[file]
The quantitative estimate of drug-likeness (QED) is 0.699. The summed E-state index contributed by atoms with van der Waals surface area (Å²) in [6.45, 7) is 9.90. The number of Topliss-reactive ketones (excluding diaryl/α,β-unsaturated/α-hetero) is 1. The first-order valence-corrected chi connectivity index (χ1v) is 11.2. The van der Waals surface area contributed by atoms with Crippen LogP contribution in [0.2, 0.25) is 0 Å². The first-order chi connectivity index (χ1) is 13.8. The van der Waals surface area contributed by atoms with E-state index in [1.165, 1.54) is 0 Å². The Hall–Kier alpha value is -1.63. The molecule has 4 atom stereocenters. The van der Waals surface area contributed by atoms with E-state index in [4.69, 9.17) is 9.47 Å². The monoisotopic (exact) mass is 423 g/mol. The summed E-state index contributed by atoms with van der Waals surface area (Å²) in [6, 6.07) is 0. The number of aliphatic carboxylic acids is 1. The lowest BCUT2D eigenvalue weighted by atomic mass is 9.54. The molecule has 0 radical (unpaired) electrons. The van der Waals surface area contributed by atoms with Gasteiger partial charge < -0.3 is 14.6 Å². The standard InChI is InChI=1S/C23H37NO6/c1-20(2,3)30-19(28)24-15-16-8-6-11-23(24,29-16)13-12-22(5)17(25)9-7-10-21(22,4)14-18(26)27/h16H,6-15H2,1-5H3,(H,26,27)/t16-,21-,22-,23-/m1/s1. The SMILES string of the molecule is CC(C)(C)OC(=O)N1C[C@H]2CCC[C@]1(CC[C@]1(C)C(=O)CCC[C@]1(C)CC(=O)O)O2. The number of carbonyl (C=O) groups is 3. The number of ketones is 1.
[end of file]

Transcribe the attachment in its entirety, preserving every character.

The quantitative estimate of drug-likeness (QED) is 0.699. The summed E-state index contributed by atoms with van der Waals surface area (Å²) in [6.45, 7) is 9.90. The number of Topliss-reactive ketones (excluding diaryl/α,β-unsaturated/α-hetero) is 1. The first-order valence-corrected chi connectivity index (χ1v) is 11.2. The van der Waals surface area contributed by atoms with Crippen LogP contribution in [0.2, 0.25) is 0 Å². The first-order chi connectivity index (χ1) is 13.8. The van der Waals surface area contributed by atoms with E-state index in [1.165, 1.54) is 0 Å². The Hall–Kier alpha value is -1.63. The molecule has 4 atom stereocenters. The van der Waals surface area contributed by atoms with E-state index in [4.69, 9.17) is 9.47 Å². The monoisotopic (exact) mass is 423 g/mol. The summed E-state index contributed by atoms with van der Waals surface area (Å²) in [6, 6.07) is 0. The number of aliphatic carboxylic acids is 1. The lowest BCUT2D eigenvalue weighted by atomic mass is 9.54. The molecule has 0 radical (unpaired) electrons. The van der Waals surface area contributed by atoms with Gasteiger partial charge < -0.3 is 14.6 Å². The standard InChI is InChI=1S/C23H37NO6/c1-20(2,3)30-19(28)24-15-16-8-6-11-23(24,29-16)13-12-22(5)17(25)9-7-10-21(22,4)14-18(26)27/h16H,6-15H2,1-5H3,(H,26,27)/t16-,21-,22-,23-/m1/s1. The SMILES string of the molecule is CC(C)(C)OC(=O)N1C[C@H]2CCC[C@]1(CC[C@]1(C)C(=O)CCC[C@]1(C)CC(=O)O)O2. The number of carbonyl (C=O) groups is 3. The number of ketones is 1.